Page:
2. …and textiles.

    Most markets also have textile recycling, which allow you to get rid of clothing in any condition. They sort it and donate the things in good condition for reuse, and claim to have some means to recycle the rest.

  3. You don’t have to use ConEd (sort of)

    There are alternative energy providers, often at Greenmarkets but also online, that provide sustainable energy, including a company that is 100% New York State wind powered. Local wind! The prices are often very similar, if not cheaper, than ConEd, so it can be a no-brainer. It is trivial to switch and you don’t have to change anything, and you still get a bill from ConEd.

    The way they set it up (which seems very elegant in some respects, if you can get over the abstractness of your usage), is that ConEd still monitors your usage, delivers your energy, and bills you at the new rate, but then they are required to purchase your kWh usage from the alternative company you choose.

  4. For plastics, NYC only recycles bottle-shaped #1

    If your plastic doesn’t have a number “1” recycling symbol on it AND have a mouth less wide than the main component (a bottle shape), it gets sorted and thrown out by the city. However, it is still great to recycle these as the city sells what it does recycle, making a profit, instead of having to pay to remove trash.

    However for metals and glass, I think pretty much anything (hangers included) are fair game.

  5. Whole Foods and Co-ops allow recycling / reusing of many things the city doesn’t.

    If you have non-bottle-shaped #1s, as well as plastic bags, #5 and #6 plastics, Whole Foods and some food co-ops have bins you can deposit these in. I believe Whole Foods also has a book donation bin!

While managing all of these may seem like a lot of work, it is fairly simple once you get into the habit. For example, there’s a Whole Foods adjacent to the Union Square Greenmarket, so you could bring your frozen compost container and recyleables in a reusable bag, drop them all off, and fill up the bag with fresh goodies (at the market, Whole Foods, or Trader Joe’s), accomplishing composting, recycling, and shopping in one trip!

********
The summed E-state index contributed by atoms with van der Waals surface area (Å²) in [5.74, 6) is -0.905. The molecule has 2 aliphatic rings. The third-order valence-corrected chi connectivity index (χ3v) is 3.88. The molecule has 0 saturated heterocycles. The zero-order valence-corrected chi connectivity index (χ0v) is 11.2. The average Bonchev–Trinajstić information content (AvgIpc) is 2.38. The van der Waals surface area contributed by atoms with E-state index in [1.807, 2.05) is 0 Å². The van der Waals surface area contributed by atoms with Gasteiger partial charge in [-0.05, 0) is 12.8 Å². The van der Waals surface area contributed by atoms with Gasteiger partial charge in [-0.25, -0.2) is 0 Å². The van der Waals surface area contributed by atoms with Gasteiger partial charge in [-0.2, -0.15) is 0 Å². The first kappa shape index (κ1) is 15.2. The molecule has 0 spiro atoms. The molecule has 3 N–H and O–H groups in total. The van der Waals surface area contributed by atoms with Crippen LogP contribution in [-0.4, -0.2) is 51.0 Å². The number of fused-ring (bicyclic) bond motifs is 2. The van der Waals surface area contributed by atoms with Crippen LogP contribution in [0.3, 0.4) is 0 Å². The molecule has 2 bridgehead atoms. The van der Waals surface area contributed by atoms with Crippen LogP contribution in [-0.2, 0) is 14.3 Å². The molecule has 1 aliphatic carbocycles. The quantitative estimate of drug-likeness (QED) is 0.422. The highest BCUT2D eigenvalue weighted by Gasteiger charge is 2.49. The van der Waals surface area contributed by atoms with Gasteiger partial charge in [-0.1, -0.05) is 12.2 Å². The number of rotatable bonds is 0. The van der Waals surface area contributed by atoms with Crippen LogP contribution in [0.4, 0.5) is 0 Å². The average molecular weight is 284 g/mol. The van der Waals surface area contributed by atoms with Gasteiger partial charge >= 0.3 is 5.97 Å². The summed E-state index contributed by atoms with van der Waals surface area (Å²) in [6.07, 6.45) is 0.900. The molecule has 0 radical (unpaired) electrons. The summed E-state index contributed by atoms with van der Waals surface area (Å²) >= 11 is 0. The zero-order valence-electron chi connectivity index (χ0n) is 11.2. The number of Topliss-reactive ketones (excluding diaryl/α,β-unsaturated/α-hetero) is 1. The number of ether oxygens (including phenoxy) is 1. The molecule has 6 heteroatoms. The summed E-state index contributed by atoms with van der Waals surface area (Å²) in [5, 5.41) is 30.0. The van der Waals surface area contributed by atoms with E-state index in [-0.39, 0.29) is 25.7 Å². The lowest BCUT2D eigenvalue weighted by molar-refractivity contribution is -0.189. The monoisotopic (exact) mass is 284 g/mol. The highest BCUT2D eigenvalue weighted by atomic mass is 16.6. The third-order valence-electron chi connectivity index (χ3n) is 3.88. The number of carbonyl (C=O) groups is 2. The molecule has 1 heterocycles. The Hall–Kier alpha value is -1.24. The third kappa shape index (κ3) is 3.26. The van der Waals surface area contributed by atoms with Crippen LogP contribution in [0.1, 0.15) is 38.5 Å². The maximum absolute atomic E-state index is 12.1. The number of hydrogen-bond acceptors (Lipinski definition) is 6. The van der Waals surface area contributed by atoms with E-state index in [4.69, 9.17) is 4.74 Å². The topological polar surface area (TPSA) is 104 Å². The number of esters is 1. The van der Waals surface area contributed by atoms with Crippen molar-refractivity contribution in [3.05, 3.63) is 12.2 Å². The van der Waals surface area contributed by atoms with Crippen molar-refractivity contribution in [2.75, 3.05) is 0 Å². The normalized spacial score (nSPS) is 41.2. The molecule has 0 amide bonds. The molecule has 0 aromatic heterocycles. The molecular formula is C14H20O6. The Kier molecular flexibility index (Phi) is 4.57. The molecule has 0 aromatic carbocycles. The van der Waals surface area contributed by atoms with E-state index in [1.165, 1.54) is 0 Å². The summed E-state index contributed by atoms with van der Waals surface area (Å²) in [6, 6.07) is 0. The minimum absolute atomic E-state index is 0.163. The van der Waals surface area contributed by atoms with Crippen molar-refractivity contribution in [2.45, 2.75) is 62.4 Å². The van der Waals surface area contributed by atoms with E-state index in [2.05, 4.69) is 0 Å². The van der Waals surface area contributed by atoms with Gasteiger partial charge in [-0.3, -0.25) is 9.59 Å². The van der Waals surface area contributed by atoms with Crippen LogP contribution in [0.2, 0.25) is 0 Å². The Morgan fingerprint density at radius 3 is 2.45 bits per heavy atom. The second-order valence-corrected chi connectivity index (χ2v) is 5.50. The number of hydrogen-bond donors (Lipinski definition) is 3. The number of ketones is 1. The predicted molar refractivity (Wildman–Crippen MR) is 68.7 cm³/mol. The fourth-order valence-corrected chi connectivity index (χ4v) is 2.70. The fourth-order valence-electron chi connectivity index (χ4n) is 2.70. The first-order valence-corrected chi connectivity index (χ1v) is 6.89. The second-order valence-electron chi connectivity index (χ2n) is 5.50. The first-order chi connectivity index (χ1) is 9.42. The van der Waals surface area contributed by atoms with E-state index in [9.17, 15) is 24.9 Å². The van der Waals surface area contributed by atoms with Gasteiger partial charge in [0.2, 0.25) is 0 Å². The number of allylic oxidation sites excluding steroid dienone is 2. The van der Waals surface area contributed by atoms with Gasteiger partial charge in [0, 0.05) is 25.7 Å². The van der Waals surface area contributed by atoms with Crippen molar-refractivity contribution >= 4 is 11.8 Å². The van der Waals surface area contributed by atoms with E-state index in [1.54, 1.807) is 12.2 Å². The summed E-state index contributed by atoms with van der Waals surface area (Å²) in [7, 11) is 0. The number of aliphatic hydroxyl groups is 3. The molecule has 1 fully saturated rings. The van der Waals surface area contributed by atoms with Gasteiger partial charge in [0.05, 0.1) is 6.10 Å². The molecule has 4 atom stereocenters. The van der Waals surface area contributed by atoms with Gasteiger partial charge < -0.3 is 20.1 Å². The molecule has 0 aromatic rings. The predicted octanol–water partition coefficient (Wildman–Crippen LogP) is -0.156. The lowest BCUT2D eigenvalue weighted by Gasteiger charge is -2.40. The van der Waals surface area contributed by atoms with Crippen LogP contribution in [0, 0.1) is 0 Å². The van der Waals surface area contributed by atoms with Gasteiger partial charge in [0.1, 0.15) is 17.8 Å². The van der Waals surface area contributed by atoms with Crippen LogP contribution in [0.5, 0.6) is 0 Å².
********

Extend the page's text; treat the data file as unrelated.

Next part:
Tax Deductions for the Self-Employed

Since becoming self-employed at the beginning of 2012, I’ve been doing a fair amount of research into the tax deductions I’m able to take. While taxes aren’t intrinsically exciting, the money they save generally is; see below for how they can add up to a million dollars for retirement. For those not self-employed, I’m sorry that this post is totally useless to you :)

One caveat before I start: I’m not an accountant and hardly an expert, so don’t take my word for it, especially since this will be my first year filing as self-employed. These deductions should apply to most business structures including Sole Proprietorships and S Corporations, though C Corporations get more complicated.

I’m going to do a really shallow overview here, as this is all covered in great detail in the book “Deduct It! Lower Your Small Business Taxes”. If you are interested in learning more or taking any of the following deductions, the appropriate chapter in “Deduct It!” has everything you need to know.

Tax Deductions are (Probably) Worth More Than You Think

Before doing research, I was previously only thinking about tax deductions as being worth 20-30% of the deducted amount, as that was the percentage of my salaried income that went to taxes before. However, a deduction is likely worth 40-50% (the higher end in places with a local income tax like SF and NYC) because:

  • the deduction comes off the top of your income, meaning it saves you money at your marginal federal, state, and local brackets.
  • being self-employed, you no longer have an employer covering half your medicare and social security taxes, so that’s another 6-7% that doesn’t get taken from what you deduct.